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Example
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If one card sorter will sort 27,000 cards in an hour and another will sort 39,000 in an hour, how long will it take them to sort 55,000 working together?

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Understanding the problem
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. What are we asked for? The time it takes the machines working together. Can we get an upper limit on the time? An estimate? Well if they both worked for an hour 27,000 + 39,000 = 66,000 cards would be sorted. So, we know the time has to be less than an hour. This example was introduced as showing work problems are rate problems, so let us calculate the number of cards sorted per minute by each machine.

Some discussion of rates is in order; Some students will find an appeal to arithmetic satisfying. Per means divide, so cards per minute means the number of card in a certain time interval divided by the number of minutes in the time interval. Other students will look to the equation C = RT, Cards equals rate of sorting times Time sorting, and solve for the rate.

Returning to the example, 27,000 cards in an hour means 27,000 cards in 60 minutes. 27,000/60 = 450 cpm; 39,000/60= 650 cpm. Now fill in the table. We are looking for the time the machines work together it is unknown so call it t.

Cards | = | Rate | Time | |

Sorter I | 450t | 450 cpm | t min. | |

Sorter II | 650t | 650 cpm | t min. | |

Together | 55,000 |

450t + 650t = | 55,000 | |

1100t = | 55,000 | |

t = | 55,000/1100 | |

t = | 50 minutes. |

*. Check it. 450 cpm for 50 min. gives 22,500 cards. 650 cpm for 50 min. gives 32,500 cards. These amounts total to 55,000 cards as was required, we have the solution.*

Solution problems are a different type of rate problem. They do not involve time, but still we have one variable is the product of two others. The amount of solute equals the product of the percent concentration times the amount of solution. The percent concentration serves in the role of the rate.

When looking for a relationship between the variables, givens and unknowns, think of common sense general principles. Solution problems are examples where this type of thinking can be used to make an intimidating problem manageable. If I have two pails of water one contains 5 gallons and the other contains 4, how many gallons would I have in a third pail if I poured the first two into it? If you said nine you can do solution problems. Here is an example.

Example
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. If 5 gallons of 20% alcohol is mixed with 4 gallons of 25% alcohol, what will be the percent concentration of the new mixture?
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Understanding the Problem
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. The previous discussion tells us with three quantities: amount of solute, alcohol; the percent concentration; and the amount of solution. Also the first quantity is the product of the other two. Recall your arithmetic, to multiply by a percent change it to a decimal. 20% = .20; 25% = .25.

Amount | Percent | Amount of | ||

Alcohol | concentration | Solution |

Solution | 1 gal. | 20% | 5 gal. |

Solution | 1 gal. | 25% | 4 gal. | |

Mixture | 2 gal. | P | 9 gal. |

2 = | P(9) | |

2/9 = | P | |

P = | 22.22% |

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Example:
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If a car travels 5 hours at a rate of 20 mph and another 4 hours at a rate of 25 mph, what is its average speed for the 9 hours? ‘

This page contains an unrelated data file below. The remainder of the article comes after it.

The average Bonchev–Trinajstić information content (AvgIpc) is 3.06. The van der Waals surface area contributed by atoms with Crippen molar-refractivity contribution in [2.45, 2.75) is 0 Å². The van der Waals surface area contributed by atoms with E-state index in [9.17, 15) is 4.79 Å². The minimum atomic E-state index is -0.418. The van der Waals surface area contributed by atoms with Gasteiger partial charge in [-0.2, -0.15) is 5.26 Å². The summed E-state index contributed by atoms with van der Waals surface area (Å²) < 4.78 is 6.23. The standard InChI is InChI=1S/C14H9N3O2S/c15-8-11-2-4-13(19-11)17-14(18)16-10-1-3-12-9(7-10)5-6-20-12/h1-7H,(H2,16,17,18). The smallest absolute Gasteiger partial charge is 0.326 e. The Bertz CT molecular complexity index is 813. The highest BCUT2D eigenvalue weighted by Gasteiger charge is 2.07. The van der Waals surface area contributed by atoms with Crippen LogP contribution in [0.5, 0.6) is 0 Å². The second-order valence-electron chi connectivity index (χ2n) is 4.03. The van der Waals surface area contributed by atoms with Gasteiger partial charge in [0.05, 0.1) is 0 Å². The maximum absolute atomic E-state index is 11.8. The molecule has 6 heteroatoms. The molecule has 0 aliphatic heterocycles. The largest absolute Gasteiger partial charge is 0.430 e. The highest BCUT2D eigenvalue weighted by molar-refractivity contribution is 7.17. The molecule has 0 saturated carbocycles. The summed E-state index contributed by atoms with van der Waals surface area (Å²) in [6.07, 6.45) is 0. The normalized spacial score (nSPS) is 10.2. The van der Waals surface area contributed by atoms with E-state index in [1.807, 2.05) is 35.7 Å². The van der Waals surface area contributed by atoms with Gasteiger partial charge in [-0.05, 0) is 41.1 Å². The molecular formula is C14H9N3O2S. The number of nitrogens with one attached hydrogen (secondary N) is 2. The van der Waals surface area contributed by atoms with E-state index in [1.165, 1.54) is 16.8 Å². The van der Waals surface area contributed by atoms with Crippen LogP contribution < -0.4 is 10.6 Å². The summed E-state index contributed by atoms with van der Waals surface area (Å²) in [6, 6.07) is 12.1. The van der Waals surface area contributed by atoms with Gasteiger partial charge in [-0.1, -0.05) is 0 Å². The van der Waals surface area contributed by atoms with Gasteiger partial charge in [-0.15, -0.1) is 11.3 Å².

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Understanding the problem:
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Many students find the average between 25 and 20 getting

22.5 mph. They do not understand the concept of average speed. The average speed is the total distance divided by the total time. So we must know how far the car went. We need our relationship: D= RT.

D | = | R | . | T | ||

First part | 100 m | 20 mph | 5 hrs. | |||

Second part | 100 m | 25 mph | 4 hrs. | |||

Total trip | 200 m | R | 9 hrs. |

200 = | R(9) | |

200/9 = | R | |

R = | 22.22 mph |

*. The definition average speed is less than the common error “average”: 22.22 versus 22.50. While the problem may be considered arithmetic, we should still point it out to our students. Why should they miss easy problems?*

Let us conclude these examples with a more algebraic solution problem.

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Example:
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How many gallons of pure alcohol must be added to 5 gallons of 20% alcohol solution to make a 50% alcohol solution?

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Understanding the Problem:
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As in the previous solution problem, we know that the amount of alcohol equals the product—of the percent and the amount of solution. We are mixing two solutions to get a new solution so we are adding amounts. We want to know how much pure alcohol to add, the quantity, so let that be x. What is the percent alcohol of a pure quantity of alcohol? Pure means 100% alcohol. Now, fill in a table.

Amt. Alc. | = | % Alc. | . | Amt. Solution | ||

First Solution | 1 gal | 20% = 0.20 | 5 gal. | |||

Pure Alcohol | X | 100% = 1.0 | X | |||

The Mixture | 1 + X | 50% = 0.50 | 5 + X |

1 + X = | 0.50 ( 5 + X) | |

100 + 100X = | 250 + 50 X | |

50X = | 150 | |

X = | 3 gallons. |

*It 3 gallons of pure alcohol are added to 5 gallons of solution, the new mixture is 8 gallons. At the same time the 3 gallons of pure alcohol were added to the one gallon of alcohol that was already in the solution for a total of 4 gallons of alcohol. 4 gallons out of 8 is 50%. We have solved the problem.*